Self-restricting time in bed prevents chronic insomnia, University of Pennsylvania study found.
Many people know the vicious cycle of insomnia. Often, not sleeping at night leads to naps, which leads to not being able to sleep at night. Luckily, new research may provide the key to fighting insomnia and getting your sleep cycle back on track.
According to a press release issued by the University of Pennsylvania Perelman School of Medicine, a new study found that self-restricting time in bed prevents acute insomnia from developing into chronic insomnia in almost 80 percent of individuals.
Acute insomnia, also called new onset insomnia, affects between 20 and 50 percent of Americans. It is categorized by difficulty falling asleep or trouble staying asleep three or more nights a week for between two weeks and three months.
When acute insomnia lasts more than three months it is classified as chronic insomnia. Chronic Insomnia affects about 10 percent of Americans and is dangerous to physical and mental health.
The Centers for Disease Control and Prevention (CDC) links insufficient sleep to a number of chronic diseases and conditions, including diabetes, depression, cardiovascular disease and obesity.
Many people combat insufficient sleep by increasing their sleep opportunity–such as taking naps–a practice that Penn Medicine finds not only ineffective but also harmful.
“Those with insomnia typically extend their sleep opportunity,” Michael Perlis, PhD, an associate professor of psychiatry and director of the Penn Behavioral Sleep Medicine Program, said in the press release. “They go to bed early, get out of bed late, and they nap. While this seems a reasonable thing to do, and may well be in the short-term, the problem in the longer term is it creates a mismatch between the individual’s current sleep ability and their current sleep opportunity; this fuels insomnia.”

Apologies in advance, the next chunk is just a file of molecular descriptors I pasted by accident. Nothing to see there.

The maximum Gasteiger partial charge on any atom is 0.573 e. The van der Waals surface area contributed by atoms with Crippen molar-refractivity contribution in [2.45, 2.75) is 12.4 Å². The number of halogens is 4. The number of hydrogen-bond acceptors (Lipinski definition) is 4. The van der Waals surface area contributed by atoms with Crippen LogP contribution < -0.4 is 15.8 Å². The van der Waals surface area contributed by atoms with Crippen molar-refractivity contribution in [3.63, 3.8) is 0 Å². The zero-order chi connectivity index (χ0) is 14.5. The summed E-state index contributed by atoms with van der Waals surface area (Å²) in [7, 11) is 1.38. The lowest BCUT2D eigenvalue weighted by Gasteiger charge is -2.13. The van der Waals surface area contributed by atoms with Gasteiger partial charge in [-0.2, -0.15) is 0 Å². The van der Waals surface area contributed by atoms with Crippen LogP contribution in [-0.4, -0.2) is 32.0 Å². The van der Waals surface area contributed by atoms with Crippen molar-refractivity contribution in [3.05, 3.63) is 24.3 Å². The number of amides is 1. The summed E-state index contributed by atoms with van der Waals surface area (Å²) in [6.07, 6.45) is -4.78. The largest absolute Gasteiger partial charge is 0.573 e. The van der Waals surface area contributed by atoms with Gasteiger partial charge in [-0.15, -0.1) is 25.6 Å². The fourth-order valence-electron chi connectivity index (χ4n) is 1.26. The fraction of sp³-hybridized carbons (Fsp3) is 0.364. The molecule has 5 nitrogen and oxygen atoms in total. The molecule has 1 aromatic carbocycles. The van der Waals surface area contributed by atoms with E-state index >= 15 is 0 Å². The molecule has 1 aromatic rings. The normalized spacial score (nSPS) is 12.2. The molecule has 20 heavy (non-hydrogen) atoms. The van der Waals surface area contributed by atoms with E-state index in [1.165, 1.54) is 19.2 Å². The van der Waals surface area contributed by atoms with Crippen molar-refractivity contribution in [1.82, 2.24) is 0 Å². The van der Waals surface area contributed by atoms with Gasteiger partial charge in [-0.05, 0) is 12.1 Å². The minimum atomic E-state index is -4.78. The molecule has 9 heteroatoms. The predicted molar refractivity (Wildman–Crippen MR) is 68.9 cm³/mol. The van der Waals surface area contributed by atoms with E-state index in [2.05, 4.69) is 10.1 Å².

To conduct the study, researchers evaluated 416 individuals’ time spent in bed for over a year. The team divided the individuals into three categories—a good sleeper, a good sleeper who develops acute insomnia but recovers and a good sleeper who transitions from acute insomnia to chronic insomnia.
After evaluating these individuals, the study concluded that attempting to recover lost sleep by increasing sleep opportunity increases insomnia from acute to chronic.
The study suggests that electing to stay awake and wake up rather than spending more time in bed trying to sleep is the only productive way to stop acute insomnia.
The CDC recommends that adults get between seven and eight hours of sleep a day. If you’re suffering from acute or chronic insomnia, the CDC recommends keeping a diary of daily sleep habits for 10 days before making an appointment with a physician.
The study was presented at SLEEP 2016, a joint meeting of the American Academy of Sleep Medicine and the Sleep Research Society.
It was funded by the National Institutes of Health and the Economic Social Research Council.
The authors disclosed no conflicts of interest.